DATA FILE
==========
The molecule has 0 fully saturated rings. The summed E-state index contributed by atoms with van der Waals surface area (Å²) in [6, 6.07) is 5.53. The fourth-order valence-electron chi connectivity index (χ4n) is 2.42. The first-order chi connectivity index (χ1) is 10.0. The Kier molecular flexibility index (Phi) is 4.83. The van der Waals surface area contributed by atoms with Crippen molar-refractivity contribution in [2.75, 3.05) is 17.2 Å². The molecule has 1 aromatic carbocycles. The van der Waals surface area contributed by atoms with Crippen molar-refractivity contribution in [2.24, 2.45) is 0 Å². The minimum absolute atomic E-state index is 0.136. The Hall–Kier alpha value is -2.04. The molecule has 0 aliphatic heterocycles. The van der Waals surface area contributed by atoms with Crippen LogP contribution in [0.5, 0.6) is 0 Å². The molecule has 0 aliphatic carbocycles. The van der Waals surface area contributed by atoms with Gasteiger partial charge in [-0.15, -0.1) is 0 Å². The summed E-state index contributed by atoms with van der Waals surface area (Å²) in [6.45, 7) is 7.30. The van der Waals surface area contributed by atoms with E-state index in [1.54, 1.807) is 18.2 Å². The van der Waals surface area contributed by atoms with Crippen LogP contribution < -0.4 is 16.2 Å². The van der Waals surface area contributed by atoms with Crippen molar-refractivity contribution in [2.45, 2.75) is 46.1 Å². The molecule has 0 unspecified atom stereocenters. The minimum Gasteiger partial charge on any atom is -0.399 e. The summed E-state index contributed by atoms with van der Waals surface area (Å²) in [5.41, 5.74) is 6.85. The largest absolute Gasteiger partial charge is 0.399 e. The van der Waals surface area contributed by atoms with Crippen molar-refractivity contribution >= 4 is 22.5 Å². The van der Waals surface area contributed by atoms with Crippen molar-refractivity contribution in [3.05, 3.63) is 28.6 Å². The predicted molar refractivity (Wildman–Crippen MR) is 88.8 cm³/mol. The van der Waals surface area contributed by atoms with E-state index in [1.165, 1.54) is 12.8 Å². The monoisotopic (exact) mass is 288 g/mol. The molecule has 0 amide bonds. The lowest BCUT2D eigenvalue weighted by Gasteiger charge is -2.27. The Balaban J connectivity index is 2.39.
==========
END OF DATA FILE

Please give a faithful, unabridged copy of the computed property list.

The molecule has 0 fully saturated rings. The summed E-state index contributed by atoms with van der Waals surface area (Å²) in [6, 6.07) is 5.53. The fourth-order valence-electron chi connectivity index (χ4n) is 2.42. The first-order chi connectivity index (χ1) is 10.0. The Kier molecular flexibility index (Phi) is 4.83. The van der Waals surface area contributed by atoms with Crippen molar-refractivity contribution in [2.75, 3.05) is 17.2 Å². The molecule has 1 aromatic carbocycles. The van der Waals surface area contributed by atoms with Crippen molar-refractivity contribution in [2.24, 2.45) is 0 Å². The minimum absolute atomic E-state index is 0.136. The Hall–Kier alpha value is -2.04. The molecule has 0 aliphatic heterocycles. The van der Waals surface area contributed by atoms with Crippen LogP contribution in [0.5, 0.6) is 0 Å². The molecule has 0 aliphatic carbocycles. The van der Waals surface area contributed by atoms with Gasteiger partial charge in [-0.15, -0.1) is 0 Å². The summed E-state index contributed by atoms with van der Waals surface area (Å²) in [6.45, 7) is 7.30. The van der Waals surface area contributed by atoms with E-state index in [1.54, 1.807) is 18.2 Å². The van der Waals surface area contributed by atoms with Crippen LogP contribution < -0.4 is 16.2 Å². The van der Waals surface area contributed by atoms with Crippen molar-refractivity contribution in [2.45, 2.75) is 46.1 Å². The molecule has 0 unspecified atom stereocenters. The minimum Gasteiger partial charge on any atom is -0.399 e. The summed E-state index contributed by atoms with van der Waals surface area (Å²) in [5.41, 5.74) is 6.85. The largest absolute Gasteiger partial charge is 0.399 e. The van der Waals surface area contributed by atoms with Crippen molar-refractivity contribution >= 4 is 22.5 Å². The van der Waals surface area contributed by atoms with Crippen molar-refractivity contribution in [3.05, 3.63) is 28.6 Å². The predicted molar refractivity (Wildman–Crippen MR) is 88.8 cm³/mol. The van der Waals surface area contributed by atoms with E-state index in [1.165, 1.54) is 12.8 Å². The monoisotopic (exact) mass is 288 g/mol. The molecule has 0 amide bonds. The lowest BCUT2D eigenvalue weighted by Gasteiger charge is -2.27. The Balaban J connectivity index is 2.39.